Comment by Robert Oppenheimer on October 27, 2010 at 7:32am
I got a refurbished IBM/Lenovo laptop that came with virtually nothing. The only documentation I could find was solely online and could not be downloaded. Big help, like you wrote, when something's broken and can't get online... I've bought several machines over the years and I feel lucky if there is a PDF of the user guide and service manual included. Some now don't even come with restore discs. A partition on the primary hard drive has the recovery files and there is very little information on how to use this. Not trusting this, I made a backup of a new HP Win7 machine and it took 7 DVD5 discs!
Comment by Munteanu Laurentiu Marius on October 26, 2010 at 1:02pm
You shall be happy with the english manuals. If you would get to read a lot of manuals in Romanian, you would. For myself, I allways go for the english version of the manuals (whenever more languages are available), because the version in my native language are closer to a joke.
P.S. Sorry for my english...
Comment by Mike Nelson on October 26, 2010 at 11:27am
Companies won't change how they lay out such information unless and until they acknowledge their competitive disadvantage. Once they are outdone by, and lose marketshare to a competitor delivering better service / documentation, they will change their ways, or stand aside for other competitors to pass them on their way to the top.
Comment by Geoff Daly on October 26, 2010 at 10:05am
John, you are so right along with Kaushai...customer service and help desks are useless, look at why DELL has returned to the US (but still having troubles). Anyway I have shares in HP and have spoken with there marketing people about documentation, op manuals etc and got the following; TOO COSTLY to do today and is all outsourced, but is checked before given out!. When questioned about the language used not being clear as it seems always written in GEEK SPEAK, told SORRY this is CORPORATE POLICY form above...read bean counters cutting costs. THey then suggested I write to the President of HP which I did and never got an acknowledgement.... was Ms Fiorino back then, the new guy is no better even after Mark Hurd's demise.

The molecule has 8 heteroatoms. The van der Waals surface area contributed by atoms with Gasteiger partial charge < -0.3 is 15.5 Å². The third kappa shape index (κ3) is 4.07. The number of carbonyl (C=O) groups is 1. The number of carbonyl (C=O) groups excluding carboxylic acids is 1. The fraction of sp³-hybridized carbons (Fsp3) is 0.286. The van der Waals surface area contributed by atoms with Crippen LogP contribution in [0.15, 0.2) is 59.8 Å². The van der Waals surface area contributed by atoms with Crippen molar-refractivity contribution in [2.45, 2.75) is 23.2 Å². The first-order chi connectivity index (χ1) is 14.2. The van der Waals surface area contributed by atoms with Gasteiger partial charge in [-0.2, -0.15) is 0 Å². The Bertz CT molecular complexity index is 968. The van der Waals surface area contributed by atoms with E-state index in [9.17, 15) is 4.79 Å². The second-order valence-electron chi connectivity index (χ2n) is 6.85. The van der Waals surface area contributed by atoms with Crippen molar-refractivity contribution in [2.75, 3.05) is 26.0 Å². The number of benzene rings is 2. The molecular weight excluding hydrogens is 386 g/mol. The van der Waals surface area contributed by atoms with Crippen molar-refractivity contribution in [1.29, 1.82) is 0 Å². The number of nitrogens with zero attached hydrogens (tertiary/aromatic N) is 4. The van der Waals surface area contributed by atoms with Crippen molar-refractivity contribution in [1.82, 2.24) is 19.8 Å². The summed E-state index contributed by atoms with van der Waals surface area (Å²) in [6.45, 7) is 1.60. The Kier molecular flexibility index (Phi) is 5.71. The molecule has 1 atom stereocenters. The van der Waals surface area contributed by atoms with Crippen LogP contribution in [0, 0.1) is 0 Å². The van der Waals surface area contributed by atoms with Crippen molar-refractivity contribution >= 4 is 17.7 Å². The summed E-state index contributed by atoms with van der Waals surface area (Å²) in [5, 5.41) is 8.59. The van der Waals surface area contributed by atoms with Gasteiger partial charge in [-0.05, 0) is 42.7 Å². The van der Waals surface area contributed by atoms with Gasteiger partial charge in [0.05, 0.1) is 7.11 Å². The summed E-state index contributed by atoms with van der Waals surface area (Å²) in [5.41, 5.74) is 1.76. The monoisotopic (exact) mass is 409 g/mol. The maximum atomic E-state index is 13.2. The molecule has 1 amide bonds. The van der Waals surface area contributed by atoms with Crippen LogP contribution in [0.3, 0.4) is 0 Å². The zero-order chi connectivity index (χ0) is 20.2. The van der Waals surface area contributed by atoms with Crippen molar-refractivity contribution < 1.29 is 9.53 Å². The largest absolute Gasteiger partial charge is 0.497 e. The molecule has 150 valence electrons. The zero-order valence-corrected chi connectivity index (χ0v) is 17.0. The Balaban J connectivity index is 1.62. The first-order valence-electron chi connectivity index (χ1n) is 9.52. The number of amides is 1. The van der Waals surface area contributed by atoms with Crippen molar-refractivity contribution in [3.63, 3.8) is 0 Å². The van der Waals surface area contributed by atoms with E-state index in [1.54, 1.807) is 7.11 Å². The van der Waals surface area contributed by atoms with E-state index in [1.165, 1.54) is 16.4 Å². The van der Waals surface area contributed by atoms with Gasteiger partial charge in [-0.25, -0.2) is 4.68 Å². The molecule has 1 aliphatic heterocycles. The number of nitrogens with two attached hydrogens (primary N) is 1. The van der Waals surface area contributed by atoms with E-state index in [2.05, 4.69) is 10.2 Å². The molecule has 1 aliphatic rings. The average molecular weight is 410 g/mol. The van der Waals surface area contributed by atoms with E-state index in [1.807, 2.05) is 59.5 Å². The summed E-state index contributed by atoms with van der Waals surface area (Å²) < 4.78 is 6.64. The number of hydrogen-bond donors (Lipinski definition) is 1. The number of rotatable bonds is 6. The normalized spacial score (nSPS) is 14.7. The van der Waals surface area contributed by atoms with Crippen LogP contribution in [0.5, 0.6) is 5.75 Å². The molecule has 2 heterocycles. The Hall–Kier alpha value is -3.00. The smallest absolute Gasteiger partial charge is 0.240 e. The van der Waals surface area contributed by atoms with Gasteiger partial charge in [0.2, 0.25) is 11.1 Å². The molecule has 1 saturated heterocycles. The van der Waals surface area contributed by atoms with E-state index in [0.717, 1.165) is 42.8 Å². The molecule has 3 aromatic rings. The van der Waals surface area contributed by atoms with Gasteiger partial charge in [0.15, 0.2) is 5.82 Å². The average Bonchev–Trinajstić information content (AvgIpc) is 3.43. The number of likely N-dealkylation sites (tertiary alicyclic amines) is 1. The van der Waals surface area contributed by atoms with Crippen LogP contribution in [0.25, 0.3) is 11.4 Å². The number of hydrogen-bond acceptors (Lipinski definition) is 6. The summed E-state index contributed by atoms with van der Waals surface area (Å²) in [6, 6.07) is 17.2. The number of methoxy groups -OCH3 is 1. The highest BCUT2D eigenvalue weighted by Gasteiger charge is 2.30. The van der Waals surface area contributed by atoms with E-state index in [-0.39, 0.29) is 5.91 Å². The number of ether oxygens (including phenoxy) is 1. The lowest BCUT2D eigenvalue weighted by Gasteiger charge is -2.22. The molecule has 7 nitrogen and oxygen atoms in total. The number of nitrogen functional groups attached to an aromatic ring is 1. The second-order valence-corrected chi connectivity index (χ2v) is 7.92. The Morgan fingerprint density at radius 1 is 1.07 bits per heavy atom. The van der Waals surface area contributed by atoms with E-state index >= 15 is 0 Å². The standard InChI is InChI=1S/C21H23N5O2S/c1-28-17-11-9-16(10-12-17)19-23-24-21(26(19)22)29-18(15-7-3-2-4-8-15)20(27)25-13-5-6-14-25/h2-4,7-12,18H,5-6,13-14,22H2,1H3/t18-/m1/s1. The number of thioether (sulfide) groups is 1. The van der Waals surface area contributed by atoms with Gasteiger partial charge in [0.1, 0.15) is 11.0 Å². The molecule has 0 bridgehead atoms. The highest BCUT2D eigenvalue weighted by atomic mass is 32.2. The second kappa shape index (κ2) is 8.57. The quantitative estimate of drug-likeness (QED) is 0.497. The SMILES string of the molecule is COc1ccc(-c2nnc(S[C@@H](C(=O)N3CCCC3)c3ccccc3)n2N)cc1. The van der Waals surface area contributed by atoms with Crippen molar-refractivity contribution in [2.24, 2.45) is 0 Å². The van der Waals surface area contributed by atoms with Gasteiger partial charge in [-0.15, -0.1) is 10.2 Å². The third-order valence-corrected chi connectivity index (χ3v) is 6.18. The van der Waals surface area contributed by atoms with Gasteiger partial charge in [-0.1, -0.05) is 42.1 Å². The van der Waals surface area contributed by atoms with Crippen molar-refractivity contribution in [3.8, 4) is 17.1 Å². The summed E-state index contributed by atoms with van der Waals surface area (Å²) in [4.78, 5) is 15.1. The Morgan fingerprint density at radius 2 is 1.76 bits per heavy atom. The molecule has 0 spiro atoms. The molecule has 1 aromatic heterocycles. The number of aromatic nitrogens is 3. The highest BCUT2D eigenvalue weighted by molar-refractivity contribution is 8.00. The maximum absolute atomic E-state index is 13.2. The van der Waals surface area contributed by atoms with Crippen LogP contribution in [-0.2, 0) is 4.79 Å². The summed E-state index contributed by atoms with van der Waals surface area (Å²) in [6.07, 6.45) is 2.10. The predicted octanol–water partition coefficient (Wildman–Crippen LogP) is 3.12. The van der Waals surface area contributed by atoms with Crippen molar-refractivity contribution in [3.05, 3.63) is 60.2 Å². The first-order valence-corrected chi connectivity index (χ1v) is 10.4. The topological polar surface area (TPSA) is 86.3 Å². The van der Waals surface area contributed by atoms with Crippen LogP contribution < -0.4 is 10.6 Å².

Seems the user/customer has no place to question other than not buy a product!
Even our large HP server was deficient and we had to hound the supplier/reseller for a full set of manuals..... was not available for 8 weeks after being installed. Could not even get the op manual on a CD set....but all the server software etc was..

Seems we are all supposed to know everything and if not then waste time calling customer support or tech service trying to get an answer. No wonder the industry is going to pot and its not just computers and peripherals..... just make a good comprhensive CD as the equipment is being designed and functioned.... AutoCAD systems have that capability for such additions ... look at Solidworks, AutoDesk and ProE systems documentation subsections!
Comment by Mike Nelson on October 26, 2010 at 9:35am
Know your product before you buy it. If, before the sale, you haven't asked to see the manual, or the phone contacts or website or other sources for information, you are leaving it to chance that you won't be happy with them when needed.
Comment by Jack DePasquale on October 26, 2010 at 9:33am
I agree, also helpful are customer support chat lines.
Comment by Kaushal Shah on October 26, 2010 at 9:30am
There are two parts to your rant and both are valid. First, the manual, can be addressed by providing a detail manual on CD which can be inserted in to a computer (will not require Internet access) and you will have same quality of documentation that was provided with original PCs in early '80s. We do provide this to our customers in all cases where the product cost is couple of hundred dollars or a couple of thousands. Adding manuals which can be searched and indexed on a CD does not add cost! It is respecting the time of the users who will setup and integrate hardware. Now on the second part, your air card, if you are having any problem, the best solution I found is to walk in to the store you purchased it from and let them address it. I found that their support line is different than one setup for general public and issues can be resolved much quicker than your calling into their customer support. I learned this hardware while traveling with my air card.
Comment by Jack DePasquale on October 26, 2010 at 9:24am
You dont need a printed manual they have these things called cd's that can hold a lot of information,then the trees will be safe! and i will still have some kind of instructions.